After just a few lessons it seemed to me that what I was being taught was consistent with what I had read in the New Testament. Logically, it seemed to be true. It brought together so much of what I had come to believe from a number of sources into one single belief structure. It also taught the belief that no other church seemed to share—one that I had held since my childhood—that before we came to this mortal existence, our spirits dwelt with God. It also taught me so many new things, not the least of which was the concept of the eternal family. I believed virtually everything I had been taught, though I had real reservations about the idea of a prophet named Joseph Smith. Despite these reservations, so good were my feelings about all of the other teachings that I concluded that I should be baptised.
When I announced my intention to my parents, it unleashed the harshest persecution. They not only refused permission, but insisted that I cut off all contact with the Church and its members. I was again isolated. For a time, I only had the literature that Alan had given me. The one belief with which I continued to struggle was that of the Prophet Joseph Smith.
One evening, I was in my room reading the book by LeGrand Richards, A Marvellous Work and a Wonder. In the fourth and fifth chapters, the author makes some claims about biblical prophecies concerning Joseph Smith. At this point, I became disillusioned. I thought that so much of what the Church taught made perfect sense. There was no point, to my mind, to make outrageous and overreaching claims about biblical prophecy of Joseph Smith. I put the book down, disappointed.
What followed, I can never forget. It was so vivid an experience that it remains with me as if it occurred yesterday. Immediately after feeling the disappointment, I felt a prompting to take up my Bible and to open it to Isaiah, chapter 29. I did. I commenced to read. As I read, it was as if the words melted away and that I was witnessing the events of which Isaiah had written as if they were unfolding before me: the receipt by Joseph Smith of the Book of Mormon plates from Moroni; the translation of the text; the presentation of the copied characters to Professor Charles Anthon; Anthon’s writing of the certificate; the recalling of the certificate. My bosom was burning and I knew from that moment that the gospel had been restored in the manner that Joseph Smith testified. My immediate impulse was almost to get on the rooftop and declare the restoration at the top of my voice. I now knew that my search was indeed over.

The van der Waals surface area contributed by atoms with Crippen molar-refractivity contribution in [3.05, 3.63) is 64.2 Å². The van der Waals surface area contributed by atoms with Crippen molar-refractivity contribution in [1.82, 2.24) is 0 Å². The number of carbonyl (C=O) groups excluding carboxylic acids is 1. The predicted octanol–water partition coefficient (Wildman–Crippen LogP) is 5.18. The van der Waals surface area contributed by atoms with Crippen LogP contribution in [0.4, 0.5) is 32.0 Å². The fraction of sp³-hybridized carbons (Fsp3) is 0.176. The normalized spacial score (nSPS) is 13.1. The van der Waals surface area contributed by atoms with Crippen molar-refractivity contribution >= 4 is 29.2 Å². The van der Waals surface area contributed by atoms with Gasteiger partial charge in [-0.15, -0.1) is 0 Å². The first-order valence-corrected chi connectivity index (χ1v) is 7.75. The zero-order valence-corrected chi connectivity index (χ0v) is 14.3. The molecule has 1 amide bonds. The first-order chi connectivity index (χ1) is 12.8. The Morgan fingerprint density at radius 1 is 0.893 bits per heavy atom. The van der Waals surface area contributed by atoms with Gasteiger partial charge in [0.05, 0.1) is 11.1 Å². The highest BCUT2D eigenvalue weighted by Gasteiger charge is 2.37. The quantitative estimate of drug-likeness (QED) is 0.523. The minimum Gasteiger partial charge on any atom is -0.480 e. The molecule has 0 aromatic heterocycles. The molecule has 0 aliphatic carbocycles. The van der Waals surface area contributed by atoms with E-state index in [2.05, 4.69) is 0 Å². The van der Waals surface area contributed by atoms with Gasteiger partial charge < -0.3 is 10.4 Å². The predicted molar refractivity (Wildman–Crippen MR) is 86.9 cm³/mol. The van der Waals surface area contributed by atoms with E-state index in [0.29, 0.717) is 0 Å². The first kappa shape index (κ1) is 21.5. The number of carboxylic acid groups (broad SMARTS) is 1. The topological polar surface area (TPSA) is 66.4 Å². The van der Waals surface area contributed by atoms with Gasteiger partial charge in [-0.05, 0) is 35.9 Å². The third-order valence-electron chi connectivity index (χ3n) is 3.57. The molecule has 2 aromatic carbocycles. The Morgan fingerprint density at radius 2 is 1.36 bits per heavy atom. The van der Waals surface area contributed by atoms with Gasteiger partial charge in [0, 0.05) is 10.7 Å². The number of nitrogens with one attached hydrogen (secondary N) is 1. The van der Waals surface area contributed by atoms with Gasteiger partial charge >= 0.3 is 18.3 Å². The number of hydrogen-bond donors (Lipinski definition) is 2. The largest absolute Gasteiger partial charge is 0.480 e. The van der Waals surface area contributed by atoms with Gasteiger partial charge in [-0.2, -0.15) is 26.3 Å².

That was the first of many experiences with the Spirit that have occurred and continue to occur. Each has confirmed to me the literal restoration of the gospel. These experiences have guided me for the good.
After this experience with Isaiah, I began to take seriously the teaching that “the glory of God is intelligence”. I again applied myself to my studies. A few years after that, I was baptised. Another few years on again, I served as a missionary in Germany. Many opportunities came my way during those two years in Germany to testify of the restored truths in the language of my ancestors. I observed many people receive witnesses similar to my own of the restored truths evidenced in the Book of Mormon. I saw them too embrace membership in the Church.